, Volume 28, Issue 4, pp 327-337

Size and selectivity of gap junction channels formed from different connexins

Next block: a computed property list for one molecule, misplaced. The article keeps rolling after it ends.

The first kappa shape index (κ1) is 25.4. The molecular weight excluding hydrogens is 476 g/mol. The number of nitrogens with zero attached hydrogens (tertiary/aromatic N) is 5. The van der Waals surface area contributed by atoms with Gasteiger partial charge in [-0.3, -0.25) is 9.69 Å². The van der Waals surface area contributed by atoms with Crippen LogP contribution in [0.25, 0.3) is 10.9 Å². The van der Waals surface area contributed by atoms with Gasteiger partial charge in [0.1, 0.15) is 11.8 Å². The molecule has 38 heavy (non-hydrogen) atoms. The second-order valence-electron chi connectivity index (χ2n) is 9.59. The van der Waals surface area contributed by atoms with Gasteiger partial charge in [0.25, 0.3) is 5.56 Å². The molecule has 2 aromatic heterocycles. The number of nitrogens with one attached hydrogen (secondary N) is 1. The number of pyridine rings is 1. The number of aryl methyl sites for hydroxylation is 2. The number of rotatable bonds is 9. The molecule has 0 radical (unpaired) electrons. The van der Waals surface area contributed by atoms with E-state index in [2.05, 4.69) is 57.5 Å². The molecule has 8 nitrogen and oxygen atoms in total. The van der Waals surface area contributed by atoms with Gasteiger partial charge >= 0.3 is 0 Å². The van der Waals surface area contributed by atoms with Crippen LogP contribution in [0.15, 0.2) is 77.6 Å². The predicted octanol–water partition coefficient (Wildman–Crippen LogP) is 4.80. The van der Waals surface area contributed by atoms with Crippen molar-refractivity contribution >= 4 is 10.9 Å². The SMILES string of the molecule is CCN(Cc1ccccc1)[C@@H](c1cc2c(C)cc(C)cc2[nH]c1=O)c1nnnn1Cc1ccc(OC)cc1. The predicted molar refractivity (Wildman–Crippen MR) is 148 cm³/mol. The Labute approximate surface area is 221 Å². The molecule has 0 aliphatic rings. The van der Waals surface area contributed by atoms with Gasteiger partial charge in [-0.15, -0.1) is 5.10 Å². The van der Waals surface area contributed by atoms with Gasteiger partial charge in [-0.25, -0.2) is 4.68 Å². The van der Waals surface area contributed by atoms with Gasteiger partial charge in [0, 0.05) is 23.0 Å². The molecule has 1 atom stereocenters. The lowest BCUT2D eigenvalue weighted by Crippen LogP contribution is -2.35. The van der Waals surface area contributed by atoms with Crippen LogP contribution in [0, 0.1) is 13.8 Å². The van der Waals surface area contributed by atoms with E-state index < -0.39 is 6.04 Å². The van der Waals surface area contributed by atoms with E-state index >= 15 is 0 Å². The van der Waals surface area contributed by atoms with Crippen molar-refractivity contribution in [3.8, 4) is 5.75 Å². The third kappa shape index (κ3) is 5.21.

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Gap junction channels have long been viewed as static structures containing a large-diameter, aqueous pore. This pore has a high permeability to hydrophilic molecules of ≈900 daltons in molecular weight and a weak ionic selectivity. The evidence leading to these conclusions is reviewed in the context of more recent observations primarily coming from unitary channel recordings from transfected connexin channels expressed in communication-deficient cell lines. What is emerging is a more diverse view of connexin-specific gap junction channel structure and function where electrical conductance, ionic selectivity, and dye permeability vary by one full order of magnitude or more. Furthermore, the often held contention that channel conductance and ionic or molecular selectivity are inversely proportional is refuted by recent evidence from five distinct connexin channels. The molecular basis for this diversity of channel function remains to be identified for the connexin family of gap junction proteins.